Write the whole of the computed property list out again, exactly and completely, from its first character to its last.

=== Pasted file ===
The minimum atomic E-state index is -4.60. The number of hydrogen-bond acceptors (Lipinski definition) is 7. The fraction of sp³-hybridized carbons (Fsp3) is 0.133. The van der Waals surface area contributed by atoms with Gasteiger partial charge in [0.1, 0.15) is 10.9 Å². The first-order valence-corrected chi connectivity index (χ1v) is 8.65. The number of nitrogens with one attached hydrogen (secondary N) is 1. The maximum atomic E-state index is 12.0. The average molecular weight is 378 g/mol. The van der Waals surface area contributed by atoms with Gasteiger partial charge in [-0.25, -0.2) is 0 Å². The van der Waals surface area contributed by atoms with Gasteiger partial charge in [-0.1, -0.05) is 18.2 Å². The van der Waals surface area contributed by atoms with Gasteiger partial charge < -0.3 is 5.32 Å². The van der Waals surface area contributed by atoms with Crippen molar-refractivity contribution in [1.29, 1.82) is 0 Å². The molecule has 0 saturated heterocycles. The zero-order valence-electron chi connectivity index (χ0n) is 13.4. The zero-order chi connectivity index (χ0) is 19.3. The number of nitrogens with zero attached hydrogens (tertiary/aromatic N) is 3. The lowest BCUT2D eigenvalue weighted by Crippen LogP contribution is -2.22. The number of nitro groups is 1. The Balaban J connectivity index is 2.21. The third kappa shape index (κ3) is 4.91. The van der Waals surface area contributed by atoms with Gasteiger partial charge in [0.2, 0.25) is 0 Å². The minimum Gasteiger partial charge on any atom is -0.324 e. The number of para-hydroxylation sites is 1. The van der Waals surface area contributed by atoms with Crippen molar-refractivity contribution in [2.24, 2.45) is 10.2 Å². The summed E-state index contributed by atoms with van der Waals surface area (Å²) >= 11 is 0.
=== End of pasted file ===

The minimum atomic E-state index is -4.60. The number of hydrogen-bond acceptors (Lipinski definition) is 7. The fraction of sp³-hybridized carbons (Fsp3) is 0.133. The van der Waals surface area contributed by atoms with Gasteiger partial charge in [0.1, 0.15) is 10.9 Å². The first-order valence-corrected chi connectivity index (χ1v) is 8.65. The number of nitrogens with one attached hydrogen (secondary N) is 1. The maximum atomic E-state index is 12.0. The average molecular weight is 378 g/mol. The van der Waals surface area contributed by atoms with Gasteiger partial charge in [-0.25, -0.2) is 0 Å². The van der Waals surface area contributed by atoms with Gasteiger partial charge in [-0.1, -0.05) is 18.2 Å². The van der Waals surface area contributed by atoms with Gasteiger partial charge < -0.3 is 5.32 Å². The van der Waals surface area contributed by atoms with Crippen molar-refractivity contribution in [1.29, 1.82) is 0 Å². The molecule has 0 saturated heterocycles. The zero-order valence-electron chi connectivity index (χ0n) is 13.4. The zero-order chi connectivity index (χ0) is 19.3. The number of nitrogens with zero attached hydrogens (tertiary/aromatic N) is 3. The lowest BCUT2D eigenvalue weighted by Crippen LogP contribution is -2.22. The number of nitro groups is 1. The Balaban J connectivity index is 2.21. The third kappa shape index (κ3) is 4.91. The van der Waals surface area contributed by atoms with Gasteiger partial charge in [0.2, 0.25) is 0 Å². The minimum Gasteiger partial charge on any atom is -0.324 e. The number of para-hydroxylation sites is 1. The van der Waals surface area contributed by atoms with Crippen molar-refractivity contribution in [2.24, 2.45) is 10.2 Å². The summed E-state index contributed by atoms with van der Waals surface area (Å²) >= 11 is 0.